What is Tekiya? Japanese street vendors

What is Tekiya? Japan

What is Tekiya?

Tekiya refers to people who sell goods at local festivals, fairs, and temple/shrine approaches. Various types of food such as takoyaki and yakisoba, target practice, raffles, and goldfish scooping add to the extraordinary atmosphere of the festival. Tekiya gained momentum between 1600 and 1830, and began with a system in which people were invited to the fair to raise money for temple and shrine repairs and expansion, and also a portion of the proceeds from the sales was given to the temple and shrine as a place rent in exchange for being able to do business where large numbers of people gathered. After World War II, however, festivals and fairs declined and at the same time, Tekiya lost its momentum.

The original organizers were often gang related.

During the chaotic postwar period, there were many Tekiya organized by gangs, and it is believed that even today, many Tekiya are headed by gangsters. According to the Police White Paper of 1989, Tekiya, which was a street vendor at fairs to obtain funds after the war, and fools who repeatedly committed illegal acts in downtown areas expanded their power by selling goods and trafficking stimulants on the black market. Later, in the 1950s, the inclusive term “boryokudan” became socially accepted. The background to this is that they systematically used violence to solve problems within their territory and repeated confrontational battles over black-market concessions, which alarms the peace and order of the society.

Recently, crackdowns have been tightened.

Gang Exclusion Ordinances, which aim to cut off sources of funding for gangs, were it was enacted nationwide in 2011. In the midst of this, in November 2013, the “Prefectural Kanno Commercial Cooperative Association” (now dissolved), of which street vendors in Hyogo Prefecture were members, was found to have allegedly paid bouncer fees to gangsters. Of the annual fees collected from street vendors, approximately 3,000 yen was passed on to gangsters as unaccounted-for money. The control of Tekiya has been increasingly tightened, and also the regulations on road use permits and business licenses required for street vendors have become illiberal.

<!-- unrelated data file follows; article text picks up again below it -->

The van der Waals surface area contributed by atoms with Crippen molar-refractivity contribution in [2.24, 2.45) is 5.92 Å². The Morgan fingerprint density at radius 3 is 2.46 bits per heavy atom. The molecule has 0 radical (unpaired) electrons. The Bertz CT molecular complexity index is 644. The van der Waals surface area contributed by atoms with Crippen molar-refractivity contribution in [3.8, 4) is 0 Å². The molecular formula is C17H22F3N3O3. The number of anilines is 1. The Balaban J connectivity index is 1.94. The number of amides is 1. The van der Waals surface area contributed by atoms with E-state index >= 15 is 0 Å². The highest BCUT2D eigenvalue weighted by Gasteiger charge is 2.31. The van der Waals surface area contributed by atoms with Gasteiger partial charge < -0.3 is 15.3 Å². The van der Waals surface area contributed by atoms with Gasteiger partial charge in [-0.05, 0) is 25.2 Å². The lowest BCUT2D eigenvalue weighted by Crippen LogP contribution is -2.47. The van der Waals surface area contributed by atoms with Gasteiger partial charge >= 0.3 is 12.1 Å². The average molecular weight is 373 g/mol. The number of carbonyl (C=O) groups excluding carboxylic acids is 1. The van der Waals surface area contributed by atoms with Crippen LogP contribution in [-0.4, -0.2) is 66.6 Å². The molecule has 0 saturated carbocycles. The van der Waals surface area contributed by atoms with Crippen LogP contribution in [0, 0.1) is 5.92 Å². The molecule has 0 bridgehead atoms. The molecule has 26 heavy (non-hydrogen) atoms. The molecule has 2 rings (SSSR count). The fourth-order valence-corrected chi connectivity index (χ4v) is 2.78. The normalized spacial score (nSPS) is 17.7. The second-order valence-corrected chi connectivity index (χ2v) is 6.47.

How Tekiya Works?

Tekiya, which has its roots in the 800s, still has a system that is considered tacit. It can be said that these rules are closely related to the gangs. Now, let’s focus on how Tekiya works and the largest Tekiya organization in Japan.

The types of businesses that are allowed to open a Tekiya are assigned.

When opening a Tekiya restaurant, to protect the interests of both parties, the location of the restaurant is allocated in advance to ensure that there is no overlap between Tekiya businesses. This allocation of space is called “teita-wari” or “dochi-wari,” etc. Until now, it has mostly been done by target-ya gangsters, who know the industry well and can restrain any problems that may arise. In addition to successfully allocating locations, the higher authority also directed the management of the garden area where the stalls were operated.

The Kyokuto-kai is famous

Japan’s largest organization of matoya-affiliated gangs is the well-known Kyokuto-kai, headquartered in Nishi-Ikebukuro, Tokyo. The term “boryokudan” was coined shortly after the end of World War II to describe a group of gamblers, street vendors (matoya), and juvenile delinquents (gurentai) who repeatedly fought over black-market interests. Among them, the “Kyokuto-kai” was known as a particularly martial group and repeatedly engaged in major conflicts with the Yamaguchigumi and is still a designated boryokudan.

The Yamaguchigumi war intensified. Yamaguchigumi is the largest designated gang in Japan; when Kazuo Taoka III died in the 1980s, the “Yamaichi War” broke out over the inheritance of the heir, resulting in many casualties. The Yamaichi War broke out in the 1980s over the inheritance of the heir, resulting in many deaths and injustice. However, conflicts surfaced within the Yamaguchigumi over management policies, and the organization split into the Kobe Yamaguchigumi and Ninkyo Yamaguchigumi, resulting in frequent incidents of disharmony. In this issue, we will look further into the causes of the intensifying conflicts.